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International Journal of Distributed Sensor Networks
Volume 2012 (2012), Article ID 970831, 3 pages
Distributed Mobile Sensor Networks for Hazardous Applications
1Research Department for Underwater Acoustics and Marine Geophysics, Bundeswehr Technical Centre for Ships and Naval Weapons, Naval Technology and Research (WTD 71), Klausdorfer Weg 2, 24148 Kiel, Germany
2Navy Center for Applied Research in Artificial Intelligence, Naval Research Laboratory, 4555 Overlook Avenue S.W., Washington, DC 20375, USA
3Acoustic Research Laboratory, National University of Singapore, 21 Lower Kent Ridge Road, Singapore 119077
4Systems Technology Department, NATO Undersea Research Centre (NURC), Viale S. Bartolomeo 400, 19126 La Spezia, Italy
Received 8 February 2012; Accepted 8 February 2012
Copyright © 2012 Frank Ehlers et al. This is an open access article distributed under the Creative Commons Attribution License, which permits unrestricted use, distribution, and reproduction in any medium, provided the original work is properly cited.
A key justification for the use of robotic systems is for applications that are dull, dirty, or dangerous, where the use of robotic systems may reduce or eliminate the danger to humans working in an environment known to be hazardous.
Hazards may include nuclear, biological, or chemical contaminants, flood, fire, or earthquake damage as well as underwater, under-ice, down mines, and space exploration.
Hazardous applications include rescue missions, dealing with hostile targets, addressing potential terrorist threats, or any operation performed in a hazardous environment.
Distributed networks of robots may be deployed in such hazardous environments to effectively perform missions such as reconnaissance, surveillance, search and recovery, or resource harvesting. When mobile robots are used to host sensor and communication nodes for a distributed sensing network, the sensor network may achieve improved capabilities for detection and classification of potential targets and other objects of interest.
Intervention begins with gathering information about the nature of the problem. Sensor fusion in the context of distributed sensor networks has emerged as a leading method for implementing robust and efficient surveillance.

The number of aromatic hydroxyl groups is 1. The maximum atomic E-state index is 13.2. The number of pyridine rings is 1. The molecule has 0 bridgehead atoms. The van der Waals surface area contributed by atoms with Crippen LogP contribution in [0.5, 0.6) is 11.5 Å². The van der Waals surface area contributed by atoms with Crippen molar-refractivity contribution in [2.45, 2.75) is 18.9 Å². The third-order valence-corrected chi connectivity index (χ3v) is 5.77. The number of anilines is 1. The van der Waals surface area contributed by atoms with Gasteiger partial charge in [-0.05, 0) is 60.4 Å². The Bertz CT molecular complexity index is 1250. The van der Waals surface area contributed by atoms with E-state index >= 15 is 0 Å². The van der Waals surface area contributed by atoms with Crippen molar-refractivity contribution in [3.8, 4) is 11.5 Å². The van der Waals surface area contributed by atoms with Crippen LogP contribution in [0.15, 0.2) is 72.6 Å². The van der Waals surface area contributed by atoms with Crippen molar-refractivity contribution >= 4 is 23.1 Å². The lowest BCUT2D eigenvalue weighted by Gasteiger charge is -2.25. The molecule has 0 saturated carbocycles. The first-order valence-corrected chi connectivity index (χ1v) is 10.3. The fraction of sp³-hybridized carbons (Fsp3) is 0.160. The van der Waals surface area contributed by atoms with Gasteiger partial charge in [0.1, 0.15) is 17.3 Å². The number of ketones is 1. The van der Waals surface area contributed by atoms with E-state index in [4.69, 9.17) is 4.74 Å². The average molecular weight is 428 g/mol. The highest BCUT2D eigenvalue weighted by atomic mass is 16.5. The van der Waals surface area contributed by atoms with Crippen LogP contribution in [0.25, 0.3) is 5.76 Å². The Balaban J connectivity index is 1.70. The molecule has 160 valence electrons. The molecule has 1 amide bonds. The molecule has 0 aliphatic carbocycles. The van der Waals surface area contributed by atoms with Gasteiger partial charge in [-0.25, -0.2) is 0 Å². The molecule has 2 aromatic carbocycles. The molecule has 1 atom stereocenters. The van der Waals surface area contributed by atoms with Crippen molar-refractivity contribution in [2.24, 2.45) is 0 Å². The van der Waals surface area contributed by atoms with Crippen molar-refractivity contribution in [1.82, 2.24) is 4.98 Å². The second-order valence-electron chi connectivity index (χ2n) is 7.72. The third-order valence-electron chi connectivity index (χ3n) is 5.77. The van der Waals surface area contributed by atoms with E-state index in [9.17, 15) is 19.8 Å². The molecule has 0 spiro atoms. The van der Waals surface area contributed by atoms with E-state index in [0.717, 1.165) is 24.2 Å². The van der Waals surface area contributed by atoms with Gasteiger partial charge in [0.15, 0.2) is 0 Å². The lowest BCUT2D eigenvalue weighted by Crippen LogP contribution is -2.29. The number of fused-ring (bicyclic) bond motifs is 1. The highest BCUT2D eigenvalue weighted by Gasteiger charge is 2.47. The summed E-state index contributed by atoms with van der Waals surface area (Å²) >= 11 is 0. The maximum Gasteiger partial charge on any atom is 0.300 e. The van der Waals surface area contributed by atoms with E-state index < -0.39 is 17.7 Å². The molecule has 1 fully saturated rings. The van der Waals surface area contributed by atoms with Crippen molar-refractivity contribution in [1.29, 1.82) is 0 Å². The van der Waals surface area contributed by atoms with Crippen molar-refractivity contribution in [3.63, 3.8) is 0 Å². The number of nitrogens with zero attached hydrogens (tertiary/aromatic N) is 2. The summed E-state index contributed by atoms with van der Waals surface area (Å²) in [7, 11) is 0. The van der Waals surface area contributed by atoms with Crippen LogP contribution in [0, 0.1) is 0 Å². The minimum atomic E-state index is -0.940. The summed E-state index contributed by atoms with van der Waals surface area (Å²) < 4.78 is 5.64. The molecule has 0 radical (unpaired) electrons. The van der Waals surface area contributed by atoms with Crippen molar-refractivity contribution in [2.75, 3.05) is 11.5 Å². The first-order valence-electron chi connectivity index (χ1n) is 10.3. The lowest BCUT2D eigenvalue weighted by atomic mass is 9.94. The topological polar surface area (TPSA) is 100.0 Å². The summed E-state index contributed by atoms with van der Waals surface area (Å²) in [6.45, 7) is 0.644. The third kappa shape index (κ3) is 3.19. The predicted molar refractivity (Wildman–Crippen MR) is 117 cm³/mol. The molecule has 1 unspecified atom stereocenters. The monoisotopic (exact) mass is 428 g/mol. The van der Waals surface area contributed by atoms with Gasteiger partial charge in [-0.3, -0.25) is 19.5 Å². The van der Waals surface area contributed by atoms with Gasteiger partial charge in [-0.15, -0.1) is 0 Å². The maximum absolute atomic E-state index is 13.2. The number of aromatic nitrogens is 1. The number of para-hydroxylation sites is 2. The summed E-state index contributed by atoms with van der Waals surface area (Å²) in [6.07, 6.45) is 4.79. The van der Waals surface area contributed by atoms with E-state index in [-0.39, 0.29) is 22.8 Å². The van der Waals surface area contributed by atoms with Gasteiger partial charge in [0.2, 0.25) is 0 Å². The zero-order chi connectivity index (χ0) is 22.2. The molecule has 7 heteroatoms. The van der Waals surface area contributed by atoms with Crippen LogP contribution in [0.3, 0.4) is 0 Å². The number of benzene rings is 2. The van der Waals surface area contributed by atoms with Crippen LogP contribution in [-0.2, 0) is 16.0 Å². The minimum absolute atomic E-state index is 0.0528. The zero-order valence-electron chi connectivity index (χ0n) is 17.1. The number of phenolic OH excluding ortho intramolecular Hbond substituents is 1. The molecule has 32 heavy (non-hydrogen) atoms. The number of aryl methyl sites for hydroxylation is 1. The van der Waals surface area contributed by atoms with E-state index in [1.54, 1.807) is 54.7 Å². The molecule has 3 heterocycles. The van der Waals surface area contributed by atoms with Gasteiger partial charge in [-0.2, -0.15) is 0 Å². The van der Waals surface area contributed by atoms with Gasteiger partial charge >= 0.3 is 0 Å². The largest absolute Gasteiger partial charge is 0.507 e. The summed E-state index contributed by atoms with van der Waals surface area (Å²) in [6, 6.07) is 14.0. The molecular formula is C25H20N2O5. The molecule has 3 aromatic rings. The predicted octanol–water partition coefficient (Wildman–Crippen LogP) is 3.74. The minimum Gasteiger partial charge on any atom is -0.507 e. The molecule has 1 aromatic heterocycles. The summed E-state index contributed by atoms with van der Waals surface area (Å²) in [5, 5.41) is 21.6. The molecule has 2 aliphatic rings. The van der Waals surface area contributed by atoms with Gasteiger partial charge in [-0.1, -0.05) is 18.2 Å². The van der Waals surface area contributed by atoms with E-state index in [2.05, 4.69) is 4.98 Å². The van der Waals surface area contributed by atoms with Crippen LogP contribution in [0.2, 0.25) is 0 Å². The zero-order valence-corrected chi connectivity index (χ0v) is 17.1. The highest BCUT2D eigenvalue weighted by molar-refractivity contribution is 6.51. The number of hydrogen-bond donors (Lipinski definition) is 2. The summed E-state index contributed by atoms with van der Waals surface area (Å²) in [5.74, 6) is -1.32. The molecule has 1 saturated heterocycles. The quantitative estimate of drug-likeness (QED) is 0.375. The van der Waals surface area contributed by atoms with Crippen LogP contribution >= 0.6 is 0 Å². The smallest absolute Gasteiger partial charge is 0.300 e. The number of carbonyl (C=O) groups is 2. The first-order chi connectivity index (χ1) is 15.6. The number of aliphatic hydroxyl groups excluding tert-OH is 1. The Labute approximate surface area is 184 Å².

The “designer” of such distributed sensing systems has simple rules for the behavior of individual team members on one end and the overall objective function of the entire team at the other end. Observed in biological swarms, emergent behaviors are able to link these two ends, as also engineering approaches for the design of “Systems of Systems” can do.
For hazardous environments and applications, this special issue contains papers describing concepts, simulations, and real applications. The focus lies on sensor networks that have the additional features of control parameters in order to optimize the sensor and fused data quality. Implementing the resulting adaptive behavior into the robots lets the network advance towards its high-level goal.
2. Fusion and Performance Evaluation
S. Jiang et al. propose a new Linear Decision Fusion Algorithm under the Control of Constrained-PSO for WSNs. They state that a major application of a distributed WSN (Wireless Sensor Network) is to monitor a specific area for detecting some events such as disasters and enemies. In order to achieve this objective, each sensor in the network is required to collect local observations which are probably corrupted by noise, make a local decision regarding the presence or absence of an event, and then send its local decision to a fusion center. After that, the fusion center makes the final decision depending on these local decisions and a decision fusion rule, so an efficient decision fusion rule is extremely critical. It is obvious that the decision-making capability of each node is different owing to the dissimilar signal noise ratios and some other factors, so it is easy to understand that a specific sensor’s contribution to the global decision should be constrained by this sensor’s decision-making capability, and based on this idea, we establish a novel linear decision fusion model for WSNs. The authors employ the constrained particle swarm optimization (constrained-PSO) algorithm to control the parameters of this model. They also apply the typical penalty function to solve the constrained-PSO problem. The emulation results indicate that their design is capable to achieve a very high accuracy.